Virtual learning means increased screen-time challenges for parents
AUGUSTA, Ga. (WRDW/WAGT) - For many students this year, the classroom is now on a computer screen. Experts say virtual learning and too much screen time could pose a threat to the mental and physical health of children.
From the phone, to the TV and now school. The pandemic has brought most everyone in front of screen more often.
“In this unprecedented time where we’re all spending more time on screens its definitely a concern” said Dr. Kim Barker, an Assistant Professor in the Department of Teaching and Leading at Augusta University.
Research from the National Institute of Health recommends kids have no more than about 2 hours of screen-time per-day. However, the pandemic is making that goal harder to keep.
“We have to spend a certain amount of time on screens” said Dr.Barker. “So, we have to plan for times we can have a digital recess.”
She says the biggest risks of too much screen-time for kids is less time being physically active and more sleep problems. Most virtual learning options in our area, including Richmond and Aiken counties, have kids learning on screens for only a certain amount of time, then doing work off the laptop for the remainder of the day.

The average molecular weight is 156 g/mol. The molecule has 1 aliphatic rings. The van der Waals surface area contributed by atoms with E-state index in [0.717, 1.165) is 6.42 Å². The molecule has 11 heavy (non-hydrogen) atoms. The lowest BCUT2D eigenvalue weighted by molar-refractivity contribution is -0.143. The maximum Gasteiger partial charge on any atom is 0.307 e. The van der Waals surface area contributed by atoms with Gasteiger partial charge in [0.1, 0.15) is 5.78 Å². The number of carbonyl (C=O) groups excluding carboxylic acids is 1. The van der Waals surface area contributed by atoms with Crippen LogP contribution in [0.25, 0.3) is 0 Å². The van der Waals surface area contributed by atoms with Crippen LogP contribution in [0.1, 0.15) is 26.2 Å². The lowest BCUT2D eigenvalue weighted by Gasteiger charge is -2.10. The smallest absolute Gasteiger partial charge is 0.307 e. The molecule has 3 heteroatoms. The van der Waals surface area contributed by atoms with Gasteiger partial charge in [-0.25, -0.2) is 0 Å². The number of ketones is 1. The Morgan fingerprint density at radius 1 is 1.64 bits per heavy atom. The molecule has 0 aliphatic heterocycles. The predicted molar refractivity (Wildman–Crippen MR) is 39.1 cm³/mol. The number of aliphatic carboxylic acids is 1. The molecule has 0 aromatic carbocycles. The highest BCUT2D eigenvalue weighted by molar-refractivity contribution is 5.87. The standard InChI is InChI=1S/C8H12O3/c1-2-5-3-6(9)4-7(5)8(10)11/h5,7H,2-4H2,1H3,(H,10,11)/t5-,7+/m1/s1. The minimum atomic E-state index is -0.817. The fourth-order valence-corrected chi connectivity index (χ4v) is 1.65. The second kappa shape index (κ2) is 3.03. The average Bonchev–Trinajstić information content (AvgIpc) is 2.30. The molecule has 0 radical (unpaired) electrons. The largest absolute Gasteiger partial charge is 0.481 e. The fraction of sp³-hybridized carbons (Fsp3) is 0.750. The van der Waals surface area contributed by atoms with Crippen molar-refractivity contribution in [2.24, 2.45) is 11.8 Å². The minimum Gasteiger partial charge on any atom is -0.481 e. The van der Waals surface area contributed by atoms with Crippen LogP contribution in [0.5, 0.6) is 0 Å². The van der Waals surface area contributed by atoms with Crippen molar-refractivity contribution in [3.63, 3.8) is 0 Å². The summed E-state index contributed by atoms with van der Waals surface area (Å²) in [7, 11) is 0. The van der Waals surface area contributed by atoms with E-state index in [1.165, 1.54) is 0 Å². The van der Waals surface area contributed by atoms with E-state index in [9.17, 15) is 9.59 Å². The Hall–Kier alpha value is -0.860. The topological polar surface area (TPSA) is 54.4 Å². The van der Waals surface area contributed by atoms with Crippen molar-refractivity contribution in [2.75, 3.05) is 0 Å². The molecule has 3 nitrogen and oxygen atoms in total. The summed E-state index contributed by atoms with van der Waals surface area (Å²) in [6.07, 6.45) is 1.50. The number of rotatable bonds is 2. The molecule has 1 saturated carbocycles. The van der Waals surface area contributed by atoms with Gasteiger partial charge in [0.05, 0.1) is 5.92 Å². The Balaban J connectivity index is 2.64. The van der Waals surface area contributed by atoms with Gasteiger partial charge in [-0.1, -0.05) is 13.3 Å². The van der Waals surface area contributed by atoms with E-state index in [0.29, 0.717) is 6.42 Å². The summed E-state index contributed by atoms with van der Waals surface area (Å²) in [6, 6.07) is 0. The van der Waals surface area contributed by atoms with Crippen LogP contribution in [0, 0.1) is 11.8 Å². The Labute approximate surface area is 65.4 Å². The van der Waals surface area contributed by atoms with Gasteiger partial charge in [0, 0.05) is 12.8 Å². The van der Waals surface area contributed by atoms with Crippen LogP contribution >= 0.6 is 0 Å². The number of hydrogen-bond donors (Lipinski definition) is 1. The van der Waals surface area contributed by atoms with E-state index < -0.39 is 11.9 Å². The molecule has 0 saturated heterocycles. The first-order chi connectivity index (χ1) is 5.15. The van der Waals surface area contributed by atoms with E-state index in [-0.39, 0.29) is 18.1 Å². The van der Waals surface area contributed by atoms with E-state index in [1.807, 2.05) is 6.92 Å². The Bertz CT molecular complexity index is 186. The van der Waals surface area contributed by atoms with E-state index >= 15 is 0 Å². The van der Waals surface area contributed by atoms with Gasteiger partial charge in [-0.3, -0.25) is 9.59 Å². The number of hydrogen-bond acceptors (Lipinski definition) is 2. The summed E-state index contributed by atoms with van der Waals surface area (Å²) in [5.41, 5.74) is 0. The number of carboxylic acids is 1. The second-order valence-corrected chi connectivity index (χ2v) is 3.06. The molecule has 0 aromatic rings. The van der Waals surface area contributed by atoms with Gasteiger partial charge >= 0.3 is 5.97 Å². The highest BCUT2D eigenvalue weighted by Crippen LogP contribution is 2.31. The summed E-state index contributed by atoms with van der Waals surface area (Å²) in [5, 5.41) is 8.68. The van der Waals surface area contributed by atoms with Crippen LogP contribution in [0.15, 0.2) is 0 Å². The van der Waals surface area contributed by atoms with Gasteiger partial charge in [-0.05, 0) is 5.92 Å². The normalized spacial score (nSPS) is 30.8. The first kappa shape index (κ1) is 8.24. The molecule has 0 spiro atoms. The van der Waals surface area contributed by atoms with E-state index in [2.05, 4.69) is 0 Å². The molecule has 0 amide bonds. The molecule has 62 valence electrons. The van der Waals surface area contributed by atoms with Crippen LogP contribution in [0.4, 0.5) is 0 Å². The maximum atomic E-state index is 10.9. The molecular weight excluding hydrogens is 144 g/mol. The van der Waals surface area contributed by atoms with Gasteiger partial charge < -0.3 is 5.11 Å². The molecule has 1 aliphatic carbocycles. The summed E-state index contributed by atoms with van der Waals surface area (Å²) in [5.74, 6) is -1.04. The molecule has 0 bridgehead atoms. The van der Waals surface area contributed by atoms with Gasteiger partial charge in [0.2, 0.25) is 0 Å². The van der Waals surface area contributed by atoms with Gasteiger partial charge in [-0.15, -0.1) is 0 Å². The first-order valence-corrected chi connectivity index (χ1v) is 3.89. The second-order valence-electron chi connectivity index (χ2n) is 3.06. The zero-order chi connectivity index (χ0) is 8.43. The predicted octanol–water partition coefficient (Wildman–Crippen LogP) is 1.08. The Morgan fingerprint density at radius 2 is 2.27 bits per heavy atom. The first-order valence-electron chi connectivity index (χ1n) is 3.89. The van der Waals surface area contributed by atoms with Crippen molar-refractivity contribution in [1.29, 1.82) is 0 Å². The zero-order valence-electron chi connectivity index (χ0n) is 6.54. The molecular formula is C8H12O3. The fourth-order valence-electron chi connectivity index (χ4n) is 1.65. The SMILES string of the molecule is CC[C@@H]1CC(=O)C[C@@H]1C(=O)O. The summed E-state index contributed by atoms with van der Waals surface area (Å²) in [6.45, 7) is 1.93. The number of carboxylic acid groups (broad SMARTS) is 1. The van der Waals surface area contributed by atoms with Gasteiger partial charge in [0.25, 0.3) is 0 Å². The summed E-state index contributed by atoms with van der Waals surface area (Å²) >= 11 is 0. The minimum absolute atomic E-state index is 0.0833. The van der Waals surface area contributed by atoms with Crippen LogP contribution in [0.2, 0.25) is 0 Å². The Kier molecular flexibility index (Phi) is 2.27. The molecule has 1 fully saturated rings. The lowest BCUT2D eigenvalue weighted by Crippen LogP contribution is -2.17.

“It’s just such a huge change from the traditional classroom,” said Alaina Simpson. Simpson has two kids learning virtually this year.
“And, I mean, even as an adult I find it hard to stay focused during ZOOM meetings. I can’t imagine how it is for little kids you know, it’s going to be quite a challenge” she said.
To curb the amount of time her kids spend in front of the screen, Simpson is planning to schedule in screen breaks.
“I definitely want them to take a break, you know, ’let’s go do something else, rest your eyes,’” she said.
Taking breaks from the screen is just what Dr. Barker says parents with kids learning virtually should do.
“I feel like because of COVID-19 we’re all spending more time on screens,” said Dr. Barker. “So, it’s important that we talk about it, that we keep studying the effects, and that we are very intentional about how we incorporate this additional time into our lives” she said.
However, its not too bad, Dr. Barker says learning virtually does have some benefits, especially when it comes to learning literacy. New research on the true effects of virtual learning are still a work in progress.
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